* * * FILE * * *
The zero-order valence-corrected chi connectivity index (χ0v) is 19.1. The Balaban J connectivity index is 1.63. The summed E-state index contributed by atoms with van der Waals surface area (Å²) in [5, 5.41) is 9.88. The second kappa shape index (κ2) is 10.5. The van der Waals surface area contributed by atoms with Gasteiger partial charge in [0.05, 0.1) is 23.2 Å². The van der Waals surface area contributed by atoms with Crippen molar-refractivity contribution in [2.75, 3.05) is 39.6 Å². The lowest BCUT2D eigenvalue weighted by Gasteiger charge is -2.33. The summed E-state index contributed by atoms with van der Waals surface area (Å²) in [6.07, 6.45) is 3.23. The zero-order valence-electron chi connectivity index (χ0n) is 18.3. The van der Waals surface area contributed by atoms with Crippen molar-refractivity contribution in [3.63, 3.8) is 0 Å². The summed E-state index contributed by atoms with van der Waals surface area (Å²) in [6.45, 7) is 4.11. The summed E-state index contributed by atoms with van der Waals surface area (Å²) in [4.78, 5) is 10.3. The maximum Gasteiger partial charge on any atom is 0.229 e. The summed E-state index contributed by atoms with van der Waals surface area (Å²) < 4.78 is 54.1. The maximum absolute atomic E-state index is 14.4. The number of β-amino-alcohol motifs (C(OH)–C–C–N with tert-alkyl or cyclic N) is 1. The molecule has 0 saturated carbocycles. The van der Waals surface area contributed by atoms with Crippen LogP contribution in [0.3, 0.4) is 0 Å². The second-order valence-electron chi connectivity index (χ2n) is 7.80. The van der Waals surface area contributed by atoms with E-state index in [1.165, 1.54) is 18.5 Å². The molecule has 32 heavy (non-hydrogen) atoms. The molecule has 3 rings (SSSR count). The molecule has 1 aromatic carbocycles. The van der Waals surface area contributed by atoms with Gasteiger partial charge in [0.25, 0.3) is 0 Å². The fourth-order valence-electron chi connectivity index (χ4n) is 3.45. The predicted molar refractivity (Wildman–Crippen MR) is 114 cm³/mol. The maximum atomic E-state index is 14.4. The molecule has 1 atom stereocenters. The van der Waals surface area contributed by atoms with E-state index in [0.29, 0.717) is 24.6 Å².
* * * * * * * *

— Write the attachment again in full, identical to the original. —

The zero-order valence-corrected chi connectivity index (χ0v) is 19.1. The Balaban J connectivity index is 1.63. The summed E-state index contributed by atoms with van der Waals surface area (Å²) in [5, 5.41) is 9.88. The second kappa shape index (κ2) is 10.5. The van der Waals surface area contributed by atoms with Gasteiger partial charge in [0.05, 0.1) is 23.2 Å². The van der Waals surface area contributed by atoms with Crippen molar-refractivity contribution in [2.75, 3.05) is 39.6 Å². The lowest BCUT2D eigenvalue weighted by Gasteiger charge is -2.33. The summed E-state index contributed by atoms with van der Waals surface area (Å²) in [6.07, 6.45) is 3.23. The zero-order valence-electron chi connectivity index (χ0n) is 18.3. The van der Waals surface area contributed by atoms with Crippen molar-refractivity contribution in [3.63, 3.8) is 0 Å². The summed E-state index contributed by atoms with van der Waals surface area (Å²) in [6.45, 7) is 4.11. The summed E-state index contributed by atoms with van der Waals surface area (Å²) in [4.78, 5) is 10.3. The maximum Gasteiger partial charge on any atom is 0.229 e. The summed E-state index contributed by atoms with van der Waals surface area (Å²) < 4.78 is 54.1. The maximum absolute atomic E-state index is 14.4. The number of β-amino-alcohol motifs (C(OH)–C–C–N with tert-alkyl or cyclic N) is 1. The molecule has 0 saturated carbocycles. The van der Waals surface area contributed by atoms with Crippen LogP contribution in [0.3, 0.4) is 0 Å². The second-order valence-electron chi connectivity index (χ2n) is 7.80. The van der Waals surface area contributed by atoms with E-state index in [1.165, 1.54) is 18.5 Å². The molecule has 32 heavy (non-hydrogen) atoms. The molecule has 3 rings (SSSR count). The molecule has 1 aromatic carbocycles. The van der Waals surface area contributed by atoms with Gasteiger partial charge in [0.25, 0.3) is 0 Å². The fourth-order valence-electron chi connectivity index (χ4n) is 3.45. The predicted molar refractivity (Wildman–Crippen MR) is 114 cm³/mol. The maximum atomic E-state index is 14.4. The molecule has 1 atom stereocenters. The van der Waals surface area contributed by atoms with E-state index in [0.29, 0.717) is 24.6 Å².